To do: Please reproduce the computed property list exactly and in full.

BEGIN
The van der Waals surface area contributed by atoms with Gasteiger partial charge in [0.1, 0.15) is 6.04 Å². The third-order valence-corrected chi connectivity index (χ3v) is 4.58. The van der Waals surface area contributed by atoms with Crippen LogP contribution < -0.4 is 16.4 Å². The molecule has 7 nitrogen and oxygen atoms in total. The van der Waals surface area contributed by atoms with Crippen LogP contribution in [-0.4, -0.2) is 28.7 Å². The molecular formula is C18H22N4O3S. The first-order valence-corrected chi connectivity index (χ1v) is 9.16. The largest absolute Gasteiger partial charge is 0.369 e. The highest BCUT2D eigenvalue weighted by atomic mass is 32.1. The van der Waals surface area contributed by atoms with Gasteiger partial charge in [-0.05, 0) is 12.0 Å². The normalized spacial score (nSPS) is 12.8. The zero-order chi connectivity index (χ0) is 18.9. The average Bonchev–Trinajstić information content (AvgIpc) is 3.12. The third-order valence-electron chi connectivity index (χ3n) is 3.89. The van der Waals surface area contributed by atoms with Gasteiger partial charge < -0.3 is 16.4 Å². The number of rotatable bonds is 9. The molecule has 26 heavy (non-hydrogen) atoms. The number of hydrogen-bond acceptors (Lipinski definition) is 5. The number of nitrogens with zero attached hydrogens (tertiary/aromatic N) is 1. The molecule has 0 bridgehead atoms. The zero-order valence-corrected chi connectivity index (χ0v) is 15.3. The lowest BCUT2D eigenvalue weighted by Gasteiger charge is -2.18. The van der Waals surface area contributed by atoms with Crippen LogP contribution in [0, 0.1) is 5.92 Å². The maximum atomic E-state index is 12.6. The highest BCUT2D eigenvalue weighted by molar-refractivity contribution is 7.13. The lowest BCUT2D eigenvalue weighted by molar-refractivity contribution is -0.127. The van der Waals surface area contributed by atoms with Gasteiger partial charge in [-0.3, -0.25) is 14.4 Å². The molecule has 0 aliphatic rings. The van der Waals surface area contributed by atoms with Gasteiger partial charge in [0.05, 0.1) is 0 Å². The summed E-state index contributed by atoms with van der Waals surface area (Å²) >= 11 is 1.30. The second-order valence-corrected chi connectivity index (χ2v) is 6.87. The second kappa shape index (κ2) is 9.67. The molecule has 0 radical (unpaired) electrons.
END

The van der Waals surface area contributed by atoms with Gasteiger partial charge in [0.1, 0.15) is 6.04 Å². The third-order valence-corrected chi connectivity index (χ3v) is 4.58. The van der Waals surface area contributed by atoms with Crippen LogP contribution < -0.4 is 16.4 Å². The molecule has 7 nitrogen and oxygen atoms in total. The van der Waals surface area contributed by atoms with Crippen LogP contribution in [-0.4, -0.2) is 28.7 Å². The molecular formula is C18H22N4O3S. The first-order valence-corrected chi connectivity index (χ1v) is 9.16. The largest absolute Gasteiger partial charge is 0.369 e. The highest BCUT2D eigenvalue weighted by atomic mass is 32.1. The van der Waals surface area contributed by atoms with Gasteiger partial charge in [-0.05, 0) is 12.0 Å². The normalized spacial score (nSPS) is 12.8. The zero-order chi connectivity index (χ0) is 18.9. The average Bonchev–Trinajstić information content (AvgIpc) is 3.12. The third-order valence-electron chi connectivity index (χ3n) is 3.89. The van der Waals surface area contributed by atoms with Gasteiger partial charge < -0.3 is 16.4 Å². The number of rotatable bonds is 9. The molecule has 26 heavy (non-hydrogen) atoms. The number of hydrogen-bond acceptors (Lipinski definition) is 5. The number of nitrogens with zero attached hydrogens (tertiary/aromatic N) is 1. The molecule has 0 bridgehead atoms. The zero-order valence-corrected chi connectivity index (χ0v) is 15.3. The lowest BCUT2D eigenvalue weighted by Gasteiger charge is -2.18. The van der Waals surface area contributed by atoms with Crippen LogP contribution in [0, 0.1) is 5.92 Å². The maximum atomic E-state index is 12.6. The highest BCUT2D eigenvalue weighted by molar-refractivity contribution is 7.13. The lowest BCUT2D eigenvalue weighted by molar-refractivity contribution is -0.127. The van der Waals surface area contributed by atoms with Gasteiger partial charge in [-0.3, -0.25) is 14.4 Å². The molecule has 0 aliphatic rings. The van der Waals surface area contributed by atoms with Gasteiger partial charge in [0.05, 0.1) is 0 Å². The summed E-state index contributed by atoms with van der Waals surface area (Å²) >= 11 is 1.30. The second-order valence-corrected chi connectivity index (χ2v) is 6.87. The second kappa shape index (κ2) is 9.67. The molecule has 0 radical (unpaired) electrons.